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Characterization of the Folding Energy Landscapes of Computer Generated Proteins Suggests High Foldi

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Characterization of the Folding Energy Landscapes of Computer Generated Proteins ... Riddle, D. S., Santiago, J. V., Bray-Hall, S., T., Doshi, N., Grantcharova, V. P. ... – PowerPoint PPT presentation

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Title: Characterization of the Folding Energy Landscapes of Computer Generated Proteins Suggests High Foldi


1
Characterization of the Folding Energy Landscapes
of Computer Generated Proteins Suggests High
Folding Free Energy Barriers and Cooperativity
may be Consequences of Natural Selectionby
Michelle Scalley-Kim and David Baker
  • Shawna ThomasProtein Folding Journal
    ClubNovember 14, 2006

2
Characterization of the Folding Energy Landscapes
of Computer Generated Proteins Suggests High
Folding Free Energy Barriers and Cooperativity
may be Consequences of Natural Selectionby
Michelle Scalley-Kim and David Baker
  • Shawna ThomasProtein Folding Journal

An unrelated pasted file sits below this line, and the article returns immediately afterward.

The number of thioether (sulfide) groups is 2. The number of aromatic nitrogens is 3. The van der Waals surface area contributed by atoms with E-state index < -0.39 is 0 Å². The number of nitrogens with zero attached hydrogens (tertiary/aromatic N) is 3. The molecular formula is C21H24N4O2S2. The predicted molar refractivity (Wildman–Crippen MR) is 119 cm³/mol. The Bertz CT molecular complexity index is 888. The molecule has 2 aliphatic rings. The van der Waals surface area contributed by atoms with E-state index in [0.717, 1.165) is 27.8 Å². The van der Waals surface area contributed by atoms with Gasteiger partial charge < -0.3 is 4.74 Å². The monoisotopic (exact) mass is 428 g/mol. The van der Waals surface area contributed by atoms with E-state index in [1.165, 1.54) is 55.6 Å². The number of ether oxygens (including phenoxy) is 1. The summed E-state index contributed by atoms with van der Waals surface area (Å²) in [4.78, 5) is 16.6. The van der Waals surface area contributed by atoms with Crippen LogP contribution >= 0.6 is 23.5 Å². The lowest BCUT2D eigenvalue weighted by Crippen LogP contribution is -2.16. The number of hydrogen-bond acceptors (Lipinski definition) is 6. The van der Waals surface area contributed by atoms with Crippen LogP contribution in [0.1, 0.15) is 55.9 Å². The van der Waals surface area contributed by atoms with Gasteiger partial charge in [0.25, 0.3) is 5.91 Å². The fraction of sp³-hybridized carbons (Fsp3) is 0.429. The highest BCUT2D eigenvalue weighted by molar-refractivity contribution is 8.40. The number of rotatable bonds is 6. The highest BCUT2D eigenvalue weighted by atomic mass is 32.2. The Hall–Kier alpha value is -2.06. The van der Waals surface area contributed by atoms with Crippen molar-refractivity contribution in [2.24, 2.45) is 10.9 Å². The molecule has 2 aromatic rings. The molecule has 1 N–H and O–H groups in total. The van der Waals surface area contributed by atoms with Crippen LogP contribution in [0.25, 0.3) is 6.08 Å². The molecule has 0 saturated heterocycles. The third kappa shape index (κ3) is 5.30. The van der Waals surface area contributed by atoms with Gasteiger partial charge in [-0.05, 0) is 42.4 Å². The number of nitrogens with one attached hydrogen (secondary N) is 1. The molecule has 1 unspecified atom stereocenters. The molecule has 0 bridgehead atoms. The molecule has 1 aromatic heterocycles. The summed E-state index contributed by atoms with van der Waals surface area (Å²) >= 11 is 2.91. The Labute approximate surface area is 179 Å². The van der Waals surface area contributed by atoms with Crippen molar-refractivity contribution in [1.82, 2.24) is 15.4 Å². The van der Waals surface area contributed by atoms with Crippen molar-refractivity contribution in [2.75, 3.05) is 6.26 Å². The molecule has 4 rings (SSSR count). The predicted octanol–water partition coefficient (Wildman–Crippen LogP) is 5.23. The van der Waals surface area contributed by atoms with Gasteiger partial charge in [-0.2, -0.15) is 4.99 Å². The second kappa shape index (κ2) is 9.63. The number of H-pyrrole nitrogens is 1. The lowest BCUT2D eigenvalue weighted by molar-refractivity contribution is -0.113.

ClubNovember 14, 2006

3
Motivation
  • Which properties of protein folding are due to
    inherent properties of polypeptide chains and
    which are due to evolutionary pressure?
  • For example, naturally occurring proteins fold
    much faster than random search would suggest
  • Could natural selection be the reason?
  • Possible answers
  • Selection is key rapid folding may be rare
    without explicit selection
  • Structure is key rapid folding may just be the
    consequence of stable native folds
  • Properties include stability, function, folding
    rates, kinetics, ability to aggregate, etc.
  • Challenge difficult/impossible to assess when
    studying naturally occurring proteins because
    these are the results of natural selection

4
Motivation
  • The only way to disentangle the features of the
    folding of small naturally occurring proteins
    is to study the folding of proteins that have not
    been generated by the natural evolutionary